As I was re-reading the essay for the final proofreading, I thought of something that was really important to me (I can't speak for Josh here) while we were working on it, but which was a little too meta to easily integrate into the essay itself, so I thought I'd write about it here instead.

One of the things I wanted to do in this essay was to write about a typical vid rather than an unusual vid.

More about this under the cut )

I suspect that sometimes we downplay 'ship vids because we're worried that other academics won't take those vids seriously, or maybe even because we ourselves are nervous about discussing explicitly romantic vids in an academic context, but as a feminist I worry about this tendency. Saying or implying that 'ship vids aren't serious or aren't worthy of study, or are worthy only if they have some other historical or analytical significance, seems to me to be a profoundly problematic thing to do, so I'm hoping to counter this tendency more explicitly in my upcoming work.

...long post is long, but my point is that I had a blast writing about [personal profile] lamardeuse's vid, and I really appreciate her permission to do it, and I want to write more about the kinds of vids that I first fell in love with.
tishaturk: (OTW)
I've spent most of the last couple of months wrapping up some older research projects that predate my work on vids (although one of them, I think, has ended up being much stronger as a result of my work on vids!). But there are two important things going on this week that I had to make time to post about.

First: OTW membership and donation drive! I am ridiculously excited about some of the new donation premiums, especially the tote bag, but mostly I am excited about the chance to contribute to the amazing work that the OTW is doing -- or, rather, that the OTW is enabling fans to do for ourselves by providing an organizational structure that helps us pool our energy and expertise, teach each other new skills, provide stable homes for the fanworks we produce and share, and much more. And, of course, donating means membership, and membership means the chance to vote in the upcoming board elections.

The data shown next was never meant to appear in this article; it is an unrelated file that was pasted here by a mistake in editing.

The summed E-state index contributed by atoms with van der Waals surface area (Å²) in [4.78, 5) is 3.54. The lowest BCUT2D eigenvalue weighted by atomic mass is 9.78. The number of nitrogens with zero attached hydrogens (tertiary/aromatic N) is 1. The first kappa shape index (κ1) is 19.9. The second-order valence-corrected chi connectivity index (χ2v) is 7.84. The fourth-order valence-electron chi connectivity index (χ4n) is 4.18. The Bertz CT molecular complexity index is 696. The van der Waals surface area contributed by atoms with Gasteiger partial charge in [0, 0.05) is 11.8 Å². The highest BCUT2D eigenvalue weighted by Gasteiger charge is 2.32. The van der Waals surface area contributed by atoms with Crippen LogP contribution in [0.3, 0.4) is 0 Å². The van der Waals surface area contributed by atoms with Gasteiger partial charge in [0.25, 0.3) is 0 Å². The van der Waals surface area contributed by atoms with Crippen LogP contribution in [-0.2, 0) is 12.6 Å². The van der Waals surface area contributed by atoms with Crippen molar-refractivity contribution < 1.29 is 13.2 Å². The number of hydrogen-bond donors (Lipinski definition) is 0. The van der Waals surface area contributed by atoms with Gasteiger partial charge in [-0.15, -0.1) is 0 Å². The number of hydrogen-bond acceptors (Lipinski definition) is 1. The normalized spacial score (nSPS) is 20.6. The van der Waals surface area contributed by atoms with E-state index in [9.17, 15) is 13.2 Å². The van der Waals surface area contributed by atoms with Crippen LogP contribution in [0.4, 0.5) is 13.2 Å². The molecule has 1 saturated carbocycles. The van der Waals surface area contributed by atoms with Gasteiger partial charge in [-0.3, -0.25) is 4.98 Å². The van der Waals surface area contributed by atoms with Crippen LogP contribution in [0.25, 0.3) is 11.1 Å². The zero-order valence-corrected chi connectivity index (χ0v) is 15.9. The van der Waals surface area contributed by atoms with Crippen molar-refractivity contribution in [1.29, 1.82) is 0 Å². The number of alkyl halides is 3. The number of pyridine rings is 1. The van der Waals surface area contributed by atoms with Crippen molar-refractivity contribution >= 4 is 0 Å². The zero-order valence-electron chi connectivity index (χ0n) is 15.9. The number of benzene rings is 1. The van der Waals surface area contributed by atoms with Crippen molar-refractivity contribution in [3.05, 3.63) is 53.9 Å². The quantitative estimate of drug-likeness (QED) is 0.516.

A second matching donation challenge has just been posted, so it's the perfect time to donate!

Second: Open Access Week! My own commitment to open access began with fandom and has grown through my work on the staff of Transformative Works and Cultures, the OTW's online open-access academic journal. Karen Hellekson, one of TWC's co-editors, has written eloquently about the importance of open access and online publication; like her, I'm proud to be part of a journal and a movement that are changing the way academics share ideas.

In that spirit, I'm making available .pdfs of my first article on vids, published last spring:

"Your Own Imagination": Vidding And Vidwatching As Collaborative Interpretation. Film & Film Culture 5 (2010): 88-110. [AKA the one about "Vogue" and "Ring Them Bells."] This is the article as it appears in print; unfortunately, some of the formatting came out a bit wonky and I confess I find the two-column format difficult to read because of the odd spacing, but it is what it is.

I've got another article in an anthology that should be coming out soon, which I'll share as soon as I've got the final version in hand!

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Tisha Turk

November 2016